Because They Could: The Fight to Save Oakman School

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Because They Could: The Fight to Save Oakman School 2016-11-29T17:39:20+00:00

Project Description

Because They Could
In the spring of 2013, Detroit Public Schools Emergency Manager Roy Roberts announced the closing of a fully intact education facility for physically disabled children--the only one of its kind left in the Detroit Public Schools System.
Today, we are in The Fight to Save Oakman School.

By Kate Levy and Dr. Thomas Pedroni | Originally Published at Vimeo. October 1, 2014
Across the country massive school closings and cutbacks have become a tradition. In 2006, the Detroit Public School (DPS) system first began shutter facilities, our children’s learning centers. The details are many. Budgets. Billings. And oh, those large buildings. By 2011, Michigan officials ordered Detroit to close half the city’s schools. Only a scant year later, 80 unused school properties lay vacant. Today, the number is ever-rising. “Emergency” management wields a wide-swinging machete and the dicing continues. Cuts are never ending.

No school is exempt, not even one that serves uniquely disadvantaged children. Ask the parents and the students whose lives were and are affected.

The state-of-the-art Oakman Orthopedic School was built to accommodate the needs of our most challenged loved ones. Aliya Moore, President of the Oakman Tiger Parents Association, knows full-well; children with severe disabilities need accessible entrances and a single floor layout. Our little ones require rooms for diaper changes and catheterizations. Nothing could be better to inspire the minds and hearts of our offspring whose bodies are frail than a wheelchair accessible greenhouse and playground. Mother Moore says with a smile and a spirit now in decline, “There is no other school like Oakman in Michigan” or at least there never was.

As soon as the school community found out that their school would be closed the following year, they reached out to members of the Detroit Board of Education, who aligned with the larger Detroit educational community in resistance.

Nevertheless, in the spring of 2013, Detroit Public Schools Emergency Manager Roy Roberts announced the closing of a fully intact education facility for physically disabled children–the only one of its kind left in the Detroit Public Schools System. The disenfranchisement of hundreds of DPS students followed. After the closing, the neighborhood around the school crumbled. Parents and community members began to search for answers. What they found was shocking.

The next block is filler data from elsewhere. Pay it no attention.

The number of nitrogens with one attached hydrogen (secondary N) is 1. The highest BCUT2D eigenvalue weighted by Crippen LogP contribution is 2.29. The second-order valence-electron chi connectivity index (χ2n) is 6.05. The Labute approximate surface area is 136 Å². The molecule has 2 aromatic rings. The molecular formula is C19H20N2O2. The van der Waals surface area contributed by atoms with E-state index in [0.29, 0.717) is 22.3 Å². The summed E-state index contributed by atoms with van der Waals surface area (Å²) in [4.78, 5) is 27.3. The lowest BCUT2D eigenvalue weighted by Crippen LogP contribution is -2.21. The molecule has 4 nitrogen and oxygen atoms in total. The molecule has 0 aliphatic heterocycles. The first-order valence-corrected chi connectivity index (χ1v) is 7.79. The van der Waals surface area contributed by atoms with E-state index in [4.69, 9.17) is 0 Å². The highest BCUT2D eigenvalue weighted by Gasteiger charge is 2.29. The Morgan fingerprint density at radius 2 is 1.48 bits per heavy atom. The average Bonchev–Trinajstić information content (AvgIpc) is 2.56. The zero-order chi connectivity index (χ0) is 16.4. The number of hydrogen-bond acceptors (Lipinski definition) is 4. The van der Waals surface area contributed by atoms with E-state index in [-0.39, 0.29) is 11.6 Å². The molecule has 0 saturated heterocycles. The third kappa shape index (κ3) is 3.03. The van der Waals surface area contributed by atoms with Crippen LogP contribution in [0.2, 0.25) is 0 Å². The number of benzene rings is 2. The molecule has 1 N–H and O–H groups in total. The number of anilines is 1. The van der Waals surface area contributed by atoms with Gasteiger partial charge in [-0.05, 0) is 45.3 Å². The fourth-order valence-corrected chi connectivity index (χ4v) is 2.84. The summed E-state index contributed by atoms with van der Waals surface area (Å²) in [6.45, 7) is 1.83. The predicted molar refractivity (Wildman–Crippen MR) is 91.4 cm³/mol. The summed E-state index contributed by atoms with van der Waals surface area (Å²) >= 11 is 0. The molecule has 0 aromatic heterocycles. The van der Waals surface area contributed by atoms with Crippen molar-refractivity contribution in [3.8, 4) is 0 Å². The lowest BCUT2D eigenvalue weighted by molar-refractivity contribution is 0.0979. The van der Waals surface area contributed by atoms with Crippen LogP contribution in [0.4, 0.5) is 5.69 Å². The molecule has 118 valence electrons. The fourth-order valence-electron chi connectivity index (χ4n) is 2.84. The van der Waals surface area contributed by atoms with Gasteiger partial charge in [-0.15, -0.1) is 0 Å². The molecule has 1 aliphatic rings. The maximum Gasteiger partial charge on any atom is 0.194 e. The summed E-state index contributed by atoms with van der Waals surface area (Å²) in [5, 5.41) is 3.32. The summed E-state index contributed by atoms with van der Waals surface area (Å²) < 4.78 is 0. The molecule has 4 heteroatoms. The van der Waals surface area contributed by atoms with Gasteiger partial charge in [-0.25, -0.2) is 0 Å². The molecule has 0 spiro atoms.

Oakman Student on Playground
Oakman Kinesthetic Learning by Play
Oakman Student in Oakman T-shirt — Love of School

The Leonard Kaplan Education Collaborative for Critical Studies intends to “honor the lifework” of Leonard Kaplan, a professor emeritus of Wayne State University’s education college. The collaborative produces research for community organizations, educational stakeholders, education reporters, policy makers and peer-reviewed journals. The Leonard Kaplan Collaborative’s vision is to bring the research capacity of College of Education faculty into more direct engagement with educators, community organizations and policy-makers who share an interest in nurturing quality education for the whole child in metropolitan Detroit and Michigan. This story illustrates the ways in which a community’s documentation of events is invaluable for other hubs of resistance and future fights against corrupt power structures.

If you wish to join fight for justice in public education policy, if you have a story to share, or any questions, please contact The Leonard Kaplan Education Collaborative for Critical Studies Director, Tom Pedroni or Filmmaker and Media Organizer Kate Levy.

This piece was reprinted by EmpathyEducates with permission or license. We thank the Author, Filmmaker, Kate Levy and Tom Pedroni..for their kindness, research, documentation, caring, and what we believe invites a vital conversation We also wish to express our deep and abiding gratitude to Derrick Williams, Alfred Wright and Aliya Moore of the Oakman Tigers Parent Association. Their research, above all, made this film possible.

Because They Could
In the spring of 2013, Detroit Public Schools Emergency Manager Roy Roberts announced the closing of a fully intact education facility for physically disabled children--the only one of its kind left in the Detroit Public Schools System.
Today, we are in The Fight to Save Oakman School.

By Kate Levy and Dr. Thomas Pedroni | Originally Published at Vimeo. October 1, 2014